Journal of Signal Processing Systems

, Volume 61, Issue 3, pp 293–315 | Cite as

Improving the Performance of Hyperspectral Image and Signal Processing Algorithms Using Parallel, Distributed and Specialized Hardware-Based Systems

  • Antonio Plaza
  • Javier Plaza
  • Hugo Vegas


Advances in sensor technology are revolutionizing the way remotely sensed data is collected, managed and analyzed. The incorporation of latest-generation sensors to airborne and satellite platforms is currently producing a nearly continual stream of high-dimensional data, and this explosion in the amount of collected information has rapidly created new processing challenges. For instance, hyperspectral signal processing is a new technique in remote sensing that generates hundreds of spectral bands at different wavelength channels for the same area on the surface of the Earth. Many current and future applications of remote sensing in Earth science, space science, and soon in exploration science will require (near) real-time processing capabilities. In recent years, several efforts have been directed towards the incorporation of high-performance computing (HPC) systems and architectures in remote sensing missions. With the aim of providing an overview of current and new trends in parallel and distributed systems for remote sensing applications, this paper explores three HPC-based paradigms for efficient implementation of the Pixel Purity Index (PPI) algorithm, available from the popular Kodak’s Research Systems ENVI software package, as a representative case study for demonstration purposes. Several different parallel programming techniques are used to improve the performance of the PPI on a variety of parallel platforms, including a set of message passing interface (MPI)-based implementations on a massively parallel Beowulf cluster at NASA’s Goddard Space Flight Center in Maryland and on a variety of heterogeneous networks of workstations at University of Maryland; a Handel-C implementation of the algorithm on a Virtex-II field programmable gate array (FPGA); and a compute unified device architecture (CUDA)-based implementation on graphical processing units (GPUs) of NVidia. Combined, these parts deliver an excellent snapshot of the state-of-the-art in those areas, and offer a thoughtful perspective on the potential and emerging challenges of adapting HPC systems to remote sensing problems.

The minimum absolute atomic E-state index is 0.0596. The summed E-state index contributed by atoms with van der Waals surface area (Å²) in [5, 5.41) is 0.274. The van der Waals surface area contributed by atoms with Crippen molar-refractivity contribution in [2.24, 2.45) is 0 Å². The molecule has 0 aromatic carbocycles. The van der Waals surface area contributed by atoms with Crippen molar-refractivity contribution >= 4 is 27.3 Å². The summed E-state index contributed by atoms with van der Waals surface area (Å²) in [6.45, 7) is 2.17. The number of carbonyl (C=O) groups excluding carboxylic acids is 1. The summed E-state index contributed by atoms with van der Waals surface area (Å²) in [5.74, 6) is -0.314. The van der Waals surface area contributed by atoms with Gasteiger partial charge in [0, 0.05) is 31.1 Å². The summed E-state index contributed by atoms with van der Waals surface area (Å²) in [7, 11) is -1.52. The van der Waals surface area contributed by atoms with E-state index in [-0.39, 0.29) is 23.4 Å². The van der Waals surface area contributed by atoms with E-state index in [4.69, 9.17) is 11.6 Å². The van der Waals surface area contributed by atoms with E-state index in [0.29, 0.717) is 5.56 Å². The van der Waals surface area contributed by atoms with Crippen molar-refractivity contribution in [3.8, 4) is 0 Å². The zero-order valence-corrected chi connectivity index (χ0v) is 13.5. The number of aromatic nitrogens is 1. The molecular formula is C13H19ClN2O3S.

Parallel systems Hyperspectral imaging Cluster computer systems Heterogeneous parallel systems FPGAs GPUs